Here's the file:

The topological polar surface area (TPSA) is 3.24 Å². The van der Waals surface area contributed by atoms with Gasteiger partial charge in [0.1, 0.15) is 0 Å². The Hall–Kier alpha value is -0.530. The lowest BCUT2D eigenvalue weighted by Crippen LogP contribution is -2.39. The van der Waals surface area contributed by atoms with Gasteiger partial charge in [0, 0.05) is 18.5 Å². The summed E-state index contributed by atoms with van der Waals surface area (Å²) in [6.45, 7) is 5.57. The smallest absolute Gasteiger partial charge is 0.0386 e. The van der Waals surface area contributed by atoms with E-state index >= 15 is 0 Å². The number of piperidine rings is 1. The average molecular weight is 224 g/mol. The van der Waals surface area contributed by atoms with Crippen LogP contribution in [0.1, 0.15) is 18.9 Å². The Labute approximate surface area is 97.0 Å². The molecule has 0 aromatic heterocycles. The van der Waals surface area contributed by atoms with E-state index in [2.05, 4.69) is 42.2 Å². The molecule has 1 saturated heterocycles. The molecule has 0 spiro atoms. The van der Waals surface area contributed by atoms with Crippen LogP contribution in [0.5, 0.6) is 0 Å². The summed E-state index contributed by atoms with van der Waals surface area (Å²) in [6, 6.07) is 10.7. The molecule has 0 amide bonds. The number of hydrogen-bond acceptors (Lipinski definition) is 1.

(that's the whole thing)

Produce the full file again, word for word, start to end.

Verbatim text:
The topological polar surface area (TPSA) is 3.24 Å². The van der Waals surface area contributed by atoms with Gasteiger partial charge in [0.1, 0.15) is 0 Å². The Hall–Kier alpha value is -0.530. The lowest BCUT2D eigenvalue weighted by Crippen LogP contribution is -2.39. The van der Waals surface area contributed by atoms with Gasteiger partial charge in [0, 0.05) is 18.5 Å². The summed E-state index contributed by atoms with van der Waals surface area (Å²) in [6.45, 7) is 5.57. The smallest absolute Gasteiger partial charge is 0.0386 e. The van der Waals surface area contributed by atoms with E-state index >= 15 is 0 Å². The number of piperidine rings is 1. The average molecular weight is 224 g/mol. The van der Waals surface area contributed by atoms with Crippen LogP contribution in [0.1, 0.15) is 18.9 Å². The Labute approximate surface area is 97.0 Å². The molecule has 0 aromatic heterocycles. The van der Waals surface area contributed by atoms with E-state index in [2.05, 4.69) is 42.2 Å². The molecule has 1 saturated heterocycles. The molecule has 0 spiro atoms. The van der Waals surface area contributed by atoms with Crippen LogP contribution in [0.5, 0.6) is 0 Å². The summed E-state index contributed by atoms with van der Waals surface area (Å²) in [6, 6.07) is 10.7. The molecule has 0 amide bonds. The number of hydrogen-bond acceptors (Lipinski definition) is 1.